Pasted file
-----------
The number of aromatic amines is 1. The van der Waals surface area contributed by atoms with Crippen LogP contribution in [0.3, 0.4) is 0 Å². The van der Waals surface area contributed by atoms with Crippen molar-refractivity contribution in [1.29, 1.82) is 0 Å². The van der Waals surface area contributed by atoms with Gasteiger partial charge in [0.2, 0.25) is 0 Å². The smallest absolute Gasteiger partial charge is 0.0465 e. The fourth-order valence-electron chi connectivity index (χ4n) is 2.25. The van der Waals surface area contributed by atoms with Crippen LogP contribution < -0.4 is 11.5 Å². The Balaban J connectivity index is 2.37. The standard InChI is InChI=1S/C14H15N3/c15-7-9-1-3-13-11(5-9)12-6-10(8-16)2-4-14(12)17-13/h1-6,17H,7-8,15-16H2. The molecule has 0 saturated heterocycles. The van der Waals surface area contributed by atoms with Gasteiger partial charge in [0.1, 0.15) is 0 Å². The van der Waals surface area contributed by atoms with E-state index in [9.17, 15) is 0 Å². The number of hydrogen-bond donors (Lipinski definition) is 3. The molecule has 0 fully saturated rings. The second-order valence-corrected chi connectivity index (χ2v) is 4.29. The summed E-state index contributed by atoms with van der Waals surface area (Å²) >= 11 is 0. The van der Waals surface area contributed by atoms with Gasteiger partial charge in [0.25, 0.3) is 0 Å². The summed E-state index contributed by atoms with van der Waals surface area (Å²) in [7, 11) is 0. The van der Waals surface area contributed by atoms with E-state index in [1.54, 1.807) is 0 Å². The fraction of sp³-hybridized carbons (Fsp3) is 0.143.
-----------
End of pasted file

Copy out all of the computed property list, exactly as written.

The number of aromatic amines is 1. The van der Waals surface area contributed by atoms with Crippen LogP contribution in [0.3, 0.4) is 0 Å². The van der Waals surface area contributed by atoms with Crippen molar-refractivity contribution in [1.29, 1.82) is 0 Å². The van der Waals surface area contributed by atoms with Gasteiger partial charge in [0.2, 0.25) is 0 Å². The smallest absolute Gasteiger partial charge is 0.0465 e. The fourth-order valence-electron chi connectivity index (χ4n) is 2.25. The van der Waals surface area contributed by atoms with Crippen LogP contribution < -0.4 is 11.5 Å². The Balaban J connectivity index is 2.37. The standard InChI is InChI=1S/C14H15N3/c15-7-9-1-3-13-11(5-9)12-6-10(8-16)2-4-14(12)17-13/h1-6,17H,7-8,15-16H2. The molecule has 0 saturated heterocycles. The van der Waals surface area contributed by atoms with Gasteiger partial charge in [0.1, 0.15) is 0 Å². The van der Waals surface area contributed by atoms with E-state index in [9.17, 15) is 0 Å². The number of hydrogen-bond donors (Lipinski definition) is 3. The molecule has 0 fully saturated rings. The second-order valence-corrected chi connectivity index (χ2v) is 4.29. The summed E-state index contributed by atoms with van der Waals surface area (Å²) >= 11 is 0. The van der Waals surface area contributed by atoms with Gasteiger partial charge in [0.25, 0.3) is 0 Å². The summed E-state index contributed by atoms with van der Waals surface area (Å²) in [7, 11) is 0. The van der Waals surface area contributed by atoms with E-state index in [1.54, 1.807) is 0 Å². The fraction of sp³-hybridized carbons (Fsp3) is 0.143.